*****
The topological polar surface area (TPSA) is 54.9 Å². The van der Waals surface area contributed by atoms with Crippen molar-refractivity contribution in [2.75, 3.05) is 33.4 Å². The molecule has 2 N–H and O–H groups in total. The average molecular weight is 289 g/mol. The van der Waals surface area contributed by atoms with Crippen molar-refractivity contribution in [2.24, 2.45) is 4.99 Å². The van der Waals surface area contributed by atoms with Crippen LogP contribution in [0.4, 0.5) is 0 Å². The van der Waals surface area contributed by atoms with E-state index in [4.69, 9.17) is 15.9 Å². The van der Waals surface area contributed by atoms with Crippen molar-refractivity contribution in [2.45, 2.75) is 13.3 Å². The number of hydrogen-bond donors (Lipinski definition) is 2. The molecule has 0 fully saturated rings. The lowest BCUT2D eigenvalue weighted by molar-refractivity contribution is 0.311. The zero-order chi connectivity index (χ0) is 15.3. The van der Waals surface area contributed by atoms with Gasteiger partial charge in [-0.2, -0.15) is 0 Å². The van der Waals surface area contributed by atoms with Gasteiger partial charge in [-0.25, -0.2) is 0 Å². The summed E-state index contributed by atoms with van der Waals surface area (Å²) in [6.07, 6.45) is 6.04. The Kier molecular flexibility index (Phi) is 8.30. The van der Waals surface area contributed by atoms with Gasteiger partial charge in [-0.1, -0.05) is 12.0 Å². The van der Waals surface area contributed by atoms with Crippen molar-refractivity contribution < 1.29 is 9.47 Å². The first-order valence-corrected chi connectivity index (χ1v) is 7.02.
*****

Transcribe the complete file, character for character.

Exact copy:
The topological polar surface area (TPSA) is 54.9 Å². The van der Waals surface area contributed by atoms with Crippen molar-refractivity contribution in [2.75, 3.05) is 33.4 Å². The molecule has 2 N–H and O–H groups in total. The average molecular weight is 289 g/mol. The van der Waals surface area contributed by atoms with Crippen molar-refractivity contribution in [2.24, 2.45) is 4.99 Å². The van der Waals surface area contributed by atoms with Crippen LogP contribution in [0.4, 0.5) is 0 Å². The van der Waals surface area contributed by atoms with E-state index in [4.69, 9.17) is 15.9 Å². The van der Waals surface area contributed by atoms with Crippen molar-refractivity contribution in [2.45, 2.75) is 13.3 Å². The number of hydrogen-bond donors (Lipinski definition) is 2. The molecule has 0 fully saturated rings. The lowest BCUT2D eigenvalue weighted by molar-refractivity contribution is 0.311. The zero-order chi connectivity index (χ0) is 15.3. The van der Waals surface area contributed by atoms with Gasteiger partial charge in [-0.2, -0.15) is 0 Å². The van der Waals surface area contributed by atoms with Gasteiger partial charge in [-0.25, -0.2) is 0 Å². The summed E-state index contributed by atoms with van der Waals surface area (Å²) in [6.07, 6.45) is 6.04. The Kier molecular flexibility index (Phi) is 8.30. The van der Waals surface area contributed by atoms with Gasteiger partial charge in [-0.1, -0.05) is 12.0 Å². The van der Waals surface area contributed by atoms with Crippen molar-refractivity contribution < 1.29 is 9.47 Å². The first-order valence-corrected chi connectivity index (χ1v) is 7.02.